Alli is an FDA-approved weight loss drug sold over-the-counter.
How It Works
Alli is a weight loss aid that contains orlistat, a lipase inhibitor, as its active ingredient. As a lipase inhibitor, orlistat can block the enzymes that absorb dietary fat into the body. Therefore, it reduces the overall caloric intake.
Alli is used in combination with diet and exercise to reduce weight. The supplement will not reduce the amount of fat already absorbed into the body. If you are currently overweight or obese, you can use Alli with a healthy diet to reduce caloric intake or prevent regaining weight already lost.
Because Alli is an over-the-counter medication, there is no prescription dosage
Take Alli as instructed in the patient information leaflet provided with the packaging.
Alli is available in the oral capsule form. The capsules should be swallowed with some water. The recommended dosage of Alli is three capsules per day taken with each of the main meals. Alli can also be taken an hour after each meal.
When eating a meal that contains no fat, like a salad with no dressing, it’s all right to skip taking a capsule.
Do not take more than 3 capsules of Alli per day. Taking more than the instructed dosage could make gastrointestinal problems associated with the supplement worse.
Alli should be taken with a meal that contains only a small amount of fat. The manufacturer recommends that no more than 30 percent of the meal should contain fat.
It’s recommended to take daily multivitamins when taking Alli. The fat-blocking properties of orlistat also prevent the body from absorbing vitamins like A, D E, K, and beta carotene properly. Do not take the vitamins at the same time as Alli. It’s recommended to take the vitamin supplement at night before bed.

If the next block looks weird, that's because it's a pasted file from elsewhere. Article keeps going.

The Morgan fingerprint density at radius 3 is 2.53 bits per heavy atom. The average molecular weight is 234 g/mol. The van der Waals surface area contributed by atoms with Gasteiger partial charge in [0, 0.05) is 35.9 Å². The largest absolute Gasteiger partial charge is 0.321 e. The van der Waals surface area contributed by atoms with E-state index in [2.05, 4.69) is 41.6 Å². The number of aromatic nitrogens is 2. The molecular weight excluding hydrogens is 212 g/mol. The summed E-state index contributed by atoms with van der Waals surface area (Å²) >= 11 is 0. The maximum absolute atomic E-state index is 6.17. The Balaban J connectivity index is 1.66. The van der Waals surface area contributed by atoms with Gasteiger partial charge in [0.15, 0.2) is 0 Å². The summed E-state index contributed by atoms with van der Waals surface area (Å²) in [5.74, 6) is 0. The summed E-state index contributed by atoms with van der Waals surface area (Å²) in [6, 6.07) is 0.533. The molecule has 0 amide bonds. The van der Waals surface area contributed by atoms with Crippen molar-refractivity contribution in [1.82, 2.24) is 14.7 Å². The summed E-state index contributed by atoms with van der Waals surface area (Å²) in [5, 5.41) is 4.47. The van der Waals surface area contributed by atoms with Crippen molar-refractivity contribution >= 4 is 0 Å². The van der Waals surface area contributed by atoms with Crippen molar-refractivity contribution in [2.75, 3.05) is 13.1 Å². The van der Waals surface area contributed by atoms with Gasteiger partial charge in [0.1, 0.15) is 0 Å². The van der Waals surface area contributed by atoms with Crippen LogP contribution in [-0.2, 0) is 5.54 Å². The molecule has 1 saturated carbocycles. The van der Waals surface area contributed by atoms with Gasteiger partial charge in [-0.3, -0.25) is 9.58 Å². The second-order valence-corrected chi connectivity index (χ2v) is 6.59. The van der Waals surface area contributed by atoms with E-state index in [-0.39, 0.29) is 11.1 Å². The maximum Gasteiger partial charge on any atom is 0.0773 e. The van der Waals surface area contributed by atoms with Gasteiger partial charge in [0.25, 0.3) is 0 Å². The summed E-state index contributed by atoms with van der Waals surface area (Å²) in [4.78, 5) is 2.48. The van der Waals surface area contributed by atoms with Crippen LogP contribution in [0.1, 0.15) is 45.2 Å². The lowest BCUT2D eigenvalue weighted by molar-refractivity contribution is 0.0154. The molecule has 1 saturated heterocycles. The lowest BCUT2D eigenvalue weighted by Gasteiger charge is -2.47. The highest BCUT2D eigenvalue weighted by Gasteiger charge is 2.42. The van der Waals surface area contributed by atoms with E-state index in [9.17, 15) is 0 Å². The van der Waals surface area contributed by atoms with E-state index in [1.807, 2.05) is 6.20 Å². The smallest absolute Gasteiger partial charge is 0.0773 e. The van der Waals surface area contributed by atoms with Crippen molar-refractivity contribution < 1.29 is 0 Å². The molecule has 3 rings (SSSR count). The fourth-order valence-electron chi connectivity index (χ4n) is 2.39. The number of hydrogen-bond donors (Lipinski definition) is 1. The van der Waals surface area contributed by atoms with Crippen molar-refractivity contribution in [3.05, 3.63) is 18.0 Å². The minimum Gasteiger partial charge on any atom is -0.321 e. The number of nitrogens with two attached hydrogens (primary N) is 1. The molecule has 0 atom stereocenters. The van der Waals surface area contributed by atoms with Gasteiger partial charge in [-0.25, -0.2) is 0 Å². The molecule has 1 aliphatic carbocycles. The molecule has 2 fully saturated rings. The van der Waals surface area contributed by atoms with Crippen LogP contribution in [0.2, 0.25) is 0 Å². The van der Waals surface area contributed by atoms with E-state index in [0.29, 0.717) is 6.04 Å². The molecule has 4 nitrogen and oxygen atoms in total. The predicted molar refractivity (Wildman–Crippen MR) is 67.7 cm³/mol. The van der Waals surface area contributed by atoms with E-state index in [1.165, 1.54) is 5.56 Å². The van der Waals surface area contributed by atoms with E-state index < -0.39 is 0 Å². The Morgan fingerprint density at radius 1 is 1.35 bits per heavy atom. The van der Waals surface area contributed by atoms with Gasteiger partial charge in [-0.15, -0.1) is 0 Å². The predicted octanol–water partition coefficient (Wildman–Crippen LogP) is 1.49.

Users should drink plenty of water to avoid dehydration and worsening of gastrointestinal side effects.
Alli may cause the following side effects to occur:
Loose, frequent stools
Oily or fatty stools
Difficulty controlling bowel movements
Oily spotting on underpants
Pain in the stomach or rectum
Passing gas more often
Urgent need to have a bowel movement
Changes to menstrual cycle in women
Do reduce the effects of bowel-related side effects, do not consume Alli with fatty foods. Meals that are very high in fat may worsen some of the above side effects.
Physical conditions that lead to weight gain are complicated. Fats may not be the only substance causing your weight gain. Therefore, taking a fat-blocking pill like Alli may not result in weight loss as intended.
Do not take Alli if pregnant or breastfeeding.
Alli is not recommended for people who have had an organ transplant, or are currently taking cyclosporine.
Learn to control your diet when taking Alli for the drug to be effective.
Regularly exercise to aid in your fat loss efforts.
Fat is not the only culprit in weight gain. Sugar in food, which Alli cannot block, should be controlled when following an Alli weight loss effort.